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Facts Forum News, Vol. 5, No. 10, October 1956
File 020
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Facts Forum. Facts Forum News, Vol. 5, No. 10, October 1956 - File 020. 1956-10. University of Houston Libraries. University of Houston Digital Library. Web. November 22, 2017. http://digital.lib.uh.edu/collection/1352973/item/1609/show/1559.

Disclaimer: This is a general citation for reference purposes. Please consult the most recent edition of your style manual for the proper formatting of the type of source you are citing. If the date given in the citation does not match the date on the digital item, use the more accurate date below the digital item.

Facts Forum. (1956-10). Facts Forum News, Vol. 5, No. 10, October 1956 - File 020. Facts Forum News, 1955-1956. University of Houston Libraries. Retrieved from http://digital.lib.uh.edu/collection/1352973/item/1609/show/1559

Disclaimer: This is a general citation for reference purposes. Please consult the most recent edition of your style manual for the proper formatting of the type of source you are citing. If the date given in the citation does not match the date on the digital item, use the more accurate date below the digital item.

Facts Forum, Facts Forum News, Vol. 5, No. 10, October 1956 - File 020, 1956-10, Facts Forum News, 1955-1956, University of Houston Libraries, accessed November 22, 2017, http://digital.lib.uh.edu/collection/1352973/item/1609/show/1559.

Disclaimer: This is a general citation for reference purposes. Please consult the most recent edition of your style manual for the proper formatting of the type of source you are citing. If the date given in the citation does not match the date on the digital item, use the more accurate date below the digital item.

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Title Facts Forum News, Vol. 5, No. 10, October 1956
Series Title Facts Forum News
Creator
  • Facts Forum
Publisher Facts Forum
Date October 1956
Language eng
Subject
  • Anti-communist movements
  • Conservatism
  • Politics and government
  • Hunt, H. L.
Place
  • Dallas, Texas
Genre
  • journals (periodicals)
Type
  • Text
Identifier AP2.F146 v. 5 1956; OCLC: 1352973
Collection
  • University of Houston Libraries Special Collections
  • Energy & Sustainability Research Collection
Rights No Copyright - United States: This item is in the public domain in the United States and may be used freely in the United States. The item may not be in the public domain under the copyright laws of other countries.
Item Description
Title File 020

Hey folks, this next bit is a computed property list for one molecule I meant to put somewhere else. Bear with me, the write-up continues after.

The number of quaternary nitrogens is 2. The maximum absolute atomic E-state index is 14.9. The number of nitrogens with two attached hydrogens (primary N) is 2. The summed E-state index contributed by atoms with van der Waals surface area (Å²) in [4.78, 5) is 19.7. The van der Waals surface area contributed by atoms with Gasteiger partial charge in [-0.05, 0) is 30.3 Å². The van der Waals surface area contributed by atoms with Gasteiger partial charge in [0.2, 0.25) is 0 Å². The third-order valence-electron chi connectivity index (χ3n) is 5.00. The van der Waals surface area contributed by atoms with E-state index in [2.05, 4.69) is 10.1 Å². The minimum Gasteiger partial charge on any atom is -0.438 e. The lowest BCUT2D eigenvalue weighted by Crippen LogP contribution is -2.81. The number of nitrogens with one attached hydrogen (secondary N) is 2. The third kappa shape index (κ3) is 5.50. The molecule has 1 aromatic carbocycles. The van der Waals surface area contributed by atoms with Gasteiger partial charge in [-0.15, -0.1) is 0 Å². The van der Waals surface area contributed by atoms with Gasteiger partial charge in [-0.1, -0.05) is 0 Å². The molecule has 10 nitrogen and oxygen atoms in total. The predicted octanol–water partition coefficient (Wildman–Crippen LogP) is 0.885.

Transcript %>! (Continued from page 16) hensive about a program providing benefits for disabled people. He said he hael great faith in solutions obtained in the competitive free enterprise of today. Abilities, Inc., was organized by handicapped people almost four years ago. Their basic- principle was that they would accept no charity. Borrowing $8,000 from local citizens at interest, anel paying a prevailing wage, this unicpie organization began to compete for contracts in the electronics field. In its third year of operation Abilities, Inc., had grown to 169 employees, ancl its gross sales exceeded $600,000. It might be added that represented in its group of employees, all severely disabled, is every known static and progressive illness. It is estimate-el that 20 per cent of the employees could qualify for retirement anel also disability benefits. Some employees are as much as 82 years old.1-' ' Mr. Viscardi commented, further: I come- to indicate my apprehension that we may stigmatize tin- disabled hy this legislation; we may condone the ignorance anel the misunderstanding which exists; and we might then deprive millions of our citizens of thc right to know a productive lifs- and have tnem resigned to subsidy, which is not their heritage as Americans.'" There is a growing concern among authorities on the subject about emphasis being placed on continuing disability rather than on rehabilitation. The Task Force- He-port on the Handicapped, of the Office of Defense- Mobilization, in 1952, concluded: . . . The term "totally disabled" is a term we are today beginning to feel applies to very few people. . . . Any benefit which diminishes the incentive toward rehabilitation and self support is socially undesirable.17 Wayne B. Warrington, commissioner of the Arizona State Department of Public Welfare, pointed to the clangers involved in a disability benefits program. His opinion was that H. B. 7225 will do much to destroy the self-sufficiency of our citizenry. He cited, as a ease in point, a hypothetical man of the future who. at age 50, de- c-icle-s he has a physical impairment which will be of long duration. Inasmuch as he has, over .i period of many years, paid a considerable sum of his income to the federal government as Page 18 an "insurance premium," he may well feel that the government has a great deal of his money — money to which he is entitled.18 Senator Byrd stated that later disability benefits may doubtless be- paid for partial disability, and when the health of 70 million persons is dealt with, a vast field will be opened, one of such magnitude that no one can tell where it will end. He said that lie has seen many an aid program start at the mouse stage ancl grow to elephantine proportions. Se-nator Carl T. Curtis (B-Neb.), speaking in opposition to an amendment proposed by Senator George, had this to say: Whatever differences there are in the language of the George- Amendment -mil the disability provisions of ... H. R. 7225 an- uf ss-ry little consequence. Both proposals would put the United States government into tliE- business oi paying cash liE-riE-fits for physical disability. ... Il is a broad . . . step in the- fie-lel of social legislation. It may he- argued that this is a modest program. . . . Let no one he deceived by that approach. It is hut tin- beginning. . . .*• Senator Curtis went on to point out that legislation of short duration was not being dealt with; rather, the Social Security system had been set up to run in perpetuity, ancl future costs must be reckoned with — costs of from ten years to 100 years. He stated, further, that elective public office holders sometimes erred, in their ideas as to what their constituents wanted. He said that if it were possible- to get the mathematics of the proposition across to the majority of the people, doubtless the Social Security revision would have little support. Many forward-looking Americans — representing those both for anel against Social Security changes — realize that in addition to reckoning witli the hundreds of millions of dollars which will be the immediate cash outlay for a new, liberalized program, there must be considered, additionally, those persons who will go from doctor to doe-tor until they can secure the necessary medical evidence to support their disability claims.20 Opponents of the changes in the Social Security system warn that the people would do well to examine ALL changes in the round, pointing out that the new, revised program commits posterity. Anel, conceivably, it may be that posterity, busy with weightier problems of unemployment, inflation, and overpopulation, will be unable to pick up the tali for future liberal Social Security benefits. Also, critics claim, one should not lose sight of tbe fact that the value of the American dollar has long been on the wane, and that no matter what benefits are provided, doubtless they will lose value through the- years- thereby contributing to a most insecure security. At any rate someone will have to pay for the revised program. The "gimme" group and the "something* for-nothing" clique have not yet seemed to grasp the fact that sum'" body, somewhere, some time, will hav* to ante up the necessary wherewithal* That "somebody" is tbe taxpayer* his children, and his children's children. END ■ ihiii •■■Ibid. •■Ibid. "Ibid., p. 11885. "■Ibid., p. 11887. -■Ibid, p. 11870. % w-V-t (Continued from page 17) cerebral thrombosis. It accounts for perhaps ten per cent of disability cases. Then comes hypertension, or high blood pressure. Also, there is arthritis, multiple sclerosis, diabetes, ancl eaneer. All the-se diseases are easily determinable by doctors in so far as disability is concerned. Senator William Langer (R-N.D.) state-el that he had received letters from doctors who claim the door has been opened to socialized mediciB*? He saiel that he- eliel not agree wi"1 them." Senator Walter I". George (D' Ga.), speaking iu this respect als°- saiel it was bis personal conviction tM the eloor to socialized medicine ha" not been opened. He stated, furtbC ... So long as we- retain our present freeze system and our free- economy! socialized medicine can be brought iot° this country only by the doe-tors tlu-iH' selves. Someone should have the coura|$' to say to tlii-in that if they continue tl' make trifling objections, they may inviW Something had. . . . The doctors alone i-1" "84 Congresswnal lli;nr,l t 1956), ie. 11H.17. Facts I-'oium News, October, 19$ 6'flio